Daily Hampshire Gazette - Established 1786
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Editorial: Utilities ready for new storm?

The arrival of a hybrid storm system that some meteorologists have dubbed “Frankenstorm” has the potential to cause significant damage to the region, including widespread power losses. When the worst passes and the dust settles, we hope and expect the public will not be talking about “Frankenservice” when it comes their utility companies.

Since the October 2011 snowstorm left hundreds of thousands of customers without power for days to more than a week, the state’s electric distribution companies have taken a royal beating for their emergency preparedness and power service restoration efforts. Furthermore, electric lines were not the only thing that needed repairing in the wake of that event. The damage to customer relationships, including municipalities, required serious mending.

Three entities — National Grid, Western Massachusetts Electric Co. and NSTAR — are the subject of investigations by the state Department of Public Utilities, which is examining their performance before and after that devastating storm. Rulings are expected soon. As part of that review, state Attorney General Martha Coakley is seeking a combined $30 million in fines against the companies for inadequate storm responses.

Levying hefty fines is one way to show who’s boss, but in our opinion, it’s more imperative for state regulators to use their long-running probe to guide these for-profit companies towards better safeguards for public safety. The Valley saw a few fatalities related to the prolonged power failures. The area was lucky there were not more deaths.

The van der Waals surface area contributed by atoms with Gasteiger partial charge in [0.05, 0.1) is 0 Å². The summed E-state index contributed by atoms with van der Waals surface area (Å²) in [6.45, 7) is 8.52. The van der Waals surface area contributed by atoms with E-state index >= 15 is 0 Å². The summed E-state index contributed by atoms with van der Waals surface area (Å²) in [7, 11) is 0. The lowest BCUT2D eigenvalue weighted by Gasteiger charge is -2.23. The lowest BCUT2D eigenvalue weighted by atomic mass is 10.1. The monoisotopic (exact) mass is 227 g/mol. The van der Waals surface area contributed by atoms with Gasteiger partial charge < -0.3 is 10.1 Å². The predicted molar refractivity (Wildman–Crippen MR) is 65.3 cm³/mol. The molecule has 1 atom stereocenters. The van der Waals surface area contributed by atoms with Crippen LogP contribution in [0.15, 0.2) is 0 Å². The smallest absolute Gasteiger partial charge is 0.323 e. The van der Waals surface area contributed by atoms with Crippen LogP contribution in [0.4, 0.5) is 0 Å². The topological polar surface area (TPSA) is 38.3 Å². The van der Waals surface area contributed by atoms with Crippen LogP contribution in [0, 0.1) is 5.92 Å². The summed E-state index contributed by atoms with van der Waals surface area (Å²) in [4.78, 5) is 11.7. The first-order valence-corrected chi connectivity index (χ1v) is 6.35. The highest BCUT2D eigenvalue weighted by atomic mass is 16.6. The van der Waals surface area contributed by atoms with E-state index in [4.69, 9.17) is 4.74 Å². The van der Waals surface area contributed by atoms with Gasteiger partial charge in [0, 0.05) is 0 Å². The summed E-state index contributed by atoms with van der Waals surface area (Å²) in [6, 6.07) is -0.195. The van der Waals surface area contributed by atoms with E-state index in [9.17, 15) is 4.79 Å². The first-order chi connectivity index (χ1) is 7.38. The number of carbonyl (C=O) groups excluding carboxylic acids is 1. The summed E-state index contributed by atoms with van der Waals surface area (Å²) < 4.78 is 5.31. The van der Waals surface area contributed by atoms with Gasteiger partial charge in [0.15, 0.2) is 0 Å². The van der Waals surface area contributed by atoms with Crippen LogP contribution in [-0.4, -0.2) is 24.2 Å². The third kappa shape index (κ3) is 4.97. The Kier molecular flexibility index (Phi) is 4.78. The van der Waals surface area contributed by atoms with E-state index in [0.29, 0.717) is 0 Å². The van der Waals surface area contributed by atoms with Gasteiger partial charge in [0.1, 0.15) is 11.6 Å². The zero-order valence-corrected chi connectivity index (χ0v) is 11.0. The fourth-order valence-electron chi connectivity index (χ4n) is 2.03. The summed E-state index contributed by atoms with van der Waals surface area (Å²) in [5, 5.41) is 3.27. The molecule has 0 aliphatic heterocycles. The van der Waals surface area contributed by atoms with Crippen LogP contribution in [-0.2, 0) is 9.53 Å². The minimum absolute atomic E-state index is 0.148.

One good step is a newly launched DPU investigation to ensure utility companies adopt technologies and practices to enhance service reliability and allow customers to better manage their use of electricity to save money.

For their part, utility companies have had a year to repair their infrastructures, heal broken trust and improve communications with customers and municipal leaders during significant storms. They have established municipal liaisons within their companies, reportedly enhanced their tree trimming work to minimize the risk of downed wires and beefed up contractual relationships with outside crews.

While state regulators are poised to identify shortcomings of their responses to storms of the past, utility companies serving Massachusetts have an opportunity with this latest storm system to show, not tell. At the same time, we must all recognize that last year’s tropical storm, tornado and freak snowstorm will not be the last of the dangerous and dangerous weather events.

When they do strike, it is easy, though not always entirely fair, to blame utilities for all that goes wrong. Indeed, without power, life can get miserable quickly, and for some, put lives at risk.

A power company will only do what it can with the plans it has in place and resources it has marshalled to prepare and respond. We believe companies like WMECO and National Grid, which serve most Hampshire County communities, stand better prepared this time around.

We must also not forget to rely on each other, our neighbors and on our willingness to lend a helping hand to those in need when Mother Nature displays her wrath.

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